Gotta work solo but want a nice light? This may help.

I got a call from the editor of Muscular Development to see if I would be interested in shooting a day in the life of champion pro bodybuilder Jay Cutler, a four-time Mr. Olympia and fan favorite. Hell yes! 

The editor was introducing me to the magazine as a new photographer, and he’d nicely laid his reputation out on them hiring me. Like many magazines these days, budget was a concern, and I would have to do this one sans assistant. 

I’ve shot these kind of stories before, and many times I will just go available light, to be able to get closer, and more “fly-on-the wall” with the subject. We all learn from our best shoots and our worst shoots, and although the available light thing worked for me on a few of these kinds of stories, it failed however whenever I found myself in situations of extreme exposures. Cutler’s home base of Vegas is all about that. It’s bright as hell outside and inversely dark inside. Balancing that would be easy if I had my assistant and time to make adjustments, so how could I solve this without? I needed to be able to move fast, anticipate things and not interrupt the natural flow of the story. Of course I knew I could just do flash on camera, I have a few modifiers that would make it at least a little more interesting. Or Flash on a cord, but that has seemingly gone out of style with digital and the telephoto lenses that are more popular than fixed lenses, and more versatile on stories like this. Or of course I could use a Stroboframe, or even a magic arm I have with a camera mount. But weight and limitations from past assignments were turning me off to that,  I would have liked to had an assistant with a light on a stick ala Larry Fink, but instead it would be on my shoulders to do something more than just shoot available light. So I decided to do just that…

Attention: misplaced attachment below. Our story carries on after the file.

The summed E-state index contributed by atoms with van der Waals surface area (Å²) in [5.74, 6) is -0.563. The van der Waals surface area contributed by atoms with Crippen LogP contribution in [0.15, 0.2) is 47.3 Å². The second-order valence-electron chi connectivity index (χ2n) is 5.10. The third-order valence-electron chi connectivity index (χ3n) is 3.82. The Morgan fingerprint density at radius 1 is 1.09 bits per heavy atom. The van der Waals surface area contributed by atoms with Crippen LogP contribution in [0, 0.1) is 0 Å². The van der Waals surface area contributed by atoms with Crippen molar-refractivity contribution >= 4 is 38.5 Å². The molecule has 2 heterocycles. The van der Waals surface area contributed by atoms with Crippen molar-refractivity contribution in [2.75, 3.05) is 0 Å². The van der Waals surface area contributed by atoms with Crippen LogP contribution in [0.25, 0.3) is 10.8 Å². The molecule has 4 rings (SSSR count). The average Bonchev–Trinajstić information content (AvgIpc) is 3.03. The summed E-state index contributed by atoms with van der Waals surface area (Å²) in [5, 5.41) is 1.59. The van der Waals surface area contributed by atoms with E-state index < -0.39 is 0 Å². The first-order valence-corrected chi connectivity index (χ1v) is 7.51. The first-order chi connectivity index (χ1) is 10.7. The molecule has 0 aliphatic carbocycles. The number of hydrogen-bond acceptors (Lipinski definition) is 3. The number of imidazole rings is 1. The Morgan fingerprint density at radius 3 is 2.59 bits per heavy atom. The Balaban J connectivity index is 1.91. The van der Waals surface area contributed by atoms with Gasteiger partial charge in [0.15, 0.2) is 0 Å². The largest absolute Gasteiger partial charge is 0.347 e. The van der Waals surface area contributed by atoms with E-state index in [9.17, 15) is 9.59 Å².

I thought if I could rig a Photoflex OctoDome nxt extra small light modifier with a Canon 580ex flash to a hiking backpack I’d have more freedom to shoot without being cord-tangled. The frames are light, usually hollow aluminum, so I was thinking with a superclamp and pin, or a magic arm, I could rig the light above me, maybe hang it out to the side.

I was in Minneapolis that week for a shoot, and just happened by a camping store, so I checked out what they had, $150+ or more was certainly not worth it for a backpack with or without a frame, and something I’d likely not use again but once in a blue moon. I checked online with some army-navy surplus, and they had some nice options for $35 or so for just a frame, but then I realized that I’d need to be able to carry some gear, and although I could probably get away with a couple LowePro S&F Series Pouches on a belt for that, maybe there was a better way.

I then jumped on the LowePro site, and almost immediately found the Scope Porter 200 AW. Made primarily for bird-watchers who want to carry a scope and fully opened tripod out into the field with ease this could be modified to be the perfect bag. I called up a contact of mine there, and mentioned what I was thinking…prefacing that it was a bit odd…he laughed, and said, “yes I think that could work…let me see what the guys think.” Within a matter of minutes I had a text message with a picture of the guys in California with a stand rigged to the bag, and that same Photoflex OctoDome attached. Lock it in.